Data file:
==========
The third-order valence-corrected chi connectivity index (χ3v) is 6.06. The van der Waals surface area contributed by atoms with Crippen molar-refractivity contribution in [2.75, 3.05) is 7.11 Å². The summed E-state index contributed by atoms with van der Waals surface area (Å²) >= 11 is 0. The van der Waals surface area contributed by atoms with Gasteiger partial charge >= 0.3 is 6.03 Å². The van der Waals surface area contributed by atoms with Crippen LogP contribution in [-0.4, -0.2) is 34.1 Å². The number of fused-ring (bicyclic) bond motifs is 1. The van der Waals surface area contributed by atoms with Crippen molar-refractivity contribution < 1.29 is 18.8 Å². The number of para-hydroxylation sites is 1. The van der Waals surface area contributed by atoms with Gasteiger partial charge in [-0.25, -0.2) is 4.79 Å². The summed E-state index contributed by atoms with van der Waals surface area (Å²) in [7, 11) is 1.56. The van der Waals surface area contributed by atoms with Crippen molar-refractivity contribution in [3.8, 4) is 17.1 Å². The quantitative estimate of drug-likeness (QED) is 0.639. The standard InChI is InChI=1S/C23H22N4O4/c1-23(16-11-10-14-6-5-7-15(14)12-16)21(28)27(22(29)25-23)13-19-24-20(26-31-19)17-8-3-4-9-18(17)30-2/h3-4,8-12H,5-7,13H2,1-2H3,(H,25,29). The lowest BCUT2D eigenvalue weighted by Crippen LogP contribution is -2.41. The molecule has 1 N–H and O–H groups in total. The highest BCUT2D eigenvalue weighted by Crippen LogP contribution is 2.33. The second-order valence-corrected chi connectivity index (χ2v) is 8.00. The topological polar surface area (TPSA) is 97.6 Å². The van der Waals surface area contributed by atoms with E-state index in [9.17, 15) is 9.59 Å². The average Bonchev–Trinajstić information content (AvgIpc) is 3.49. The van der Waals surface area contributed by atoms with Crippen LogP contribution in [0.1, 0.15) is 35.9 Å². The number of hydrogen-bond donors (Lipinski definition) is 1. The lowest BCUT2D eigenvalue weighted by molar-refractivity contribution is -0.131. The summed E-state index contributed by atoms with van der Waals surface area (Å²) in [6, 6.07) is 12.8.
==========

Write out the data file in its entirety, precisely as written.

The third-order valence-corrected chi connectivity index (χ3v) is 6.06. The van der Waals surface area contributed by atoms with Crippen molar-refractivity contribution in [2.75, 3.05) is 7.11 Å². The summed E-state index contributed by atoms with van der Waals surface area (Å²) >= 11 is 0. The van der Waals surface area contributed by atoms with Gasteiger partial charge >= 0.3 is 6.03 Å². The van der Waals surface area contributed by atoms with Crippen LogP contribution in [-0.4, -0.2) is 34.1 Å². The number of fused-ring (bicyclic) bond motifs is 1. The van der Waals surface area contributed by atoms with Crippen molar-refractivity contribution < 1.29 is 18.8 Å². The number of para-hydroxylation sites is 1. The van der Waals surface area contributed by atoms with Gasteiger partial charge in [-0.25, -0.2) is 4.79 Å². The summed E-state index contributed by atoms with van der Waals surface area (Å²) in [7, 11) is 1.56. The van der Waals surface area contributed by atoms with Crippen molar-refractivity contribution in [3.8, 4) is 17.1 Å². The quantitative estimate of drug-likeness (QED) is 0.639. The standard InChI is InChI=1S/C23H22N4O4/c1-23(16-11-10-14-6-5-7-15(14)12-16)21(28)27(22(29)25-23)13-19-24-20(26-31-19)17-8-3-4-9-18(17)30-2/h3-4,8-12H,5-7,13H2,1-2H3,(H,25,29). The lowest BCUT2D eigenvalue weighted by Crippen LogP contribution is -2.41. The molecule has 1 N–H and O–H groups in total. The highest BCUT2D eigenvalue weighted by Crippen LogP contribution is 2.33. The second-order valence-corrected chi connectivity index (χ2v) is 8.00. The topological polar surface area (TPSA) is 97.6 Å². The van der Waals surface area contributed by atoms with E-state index in [9.17, 15) is 9.59 Å². The average Bonchev–Trinajstić information content (AvgIpc) is 3.49. The van der Waals surface area contributed by atoms with Crippen LogP contribution in [0.1, 0.15) is 35.9 Å². The number of hydrogen-bond donors (Lipinski definition) is 1. The lowest BCUT2D eigenvalue weighted by molar-refractivity contribution is -0.131. The summed E-state index contributed by atoms with van der Waals surface area (Å²) in [6, 6.07) is 12.8.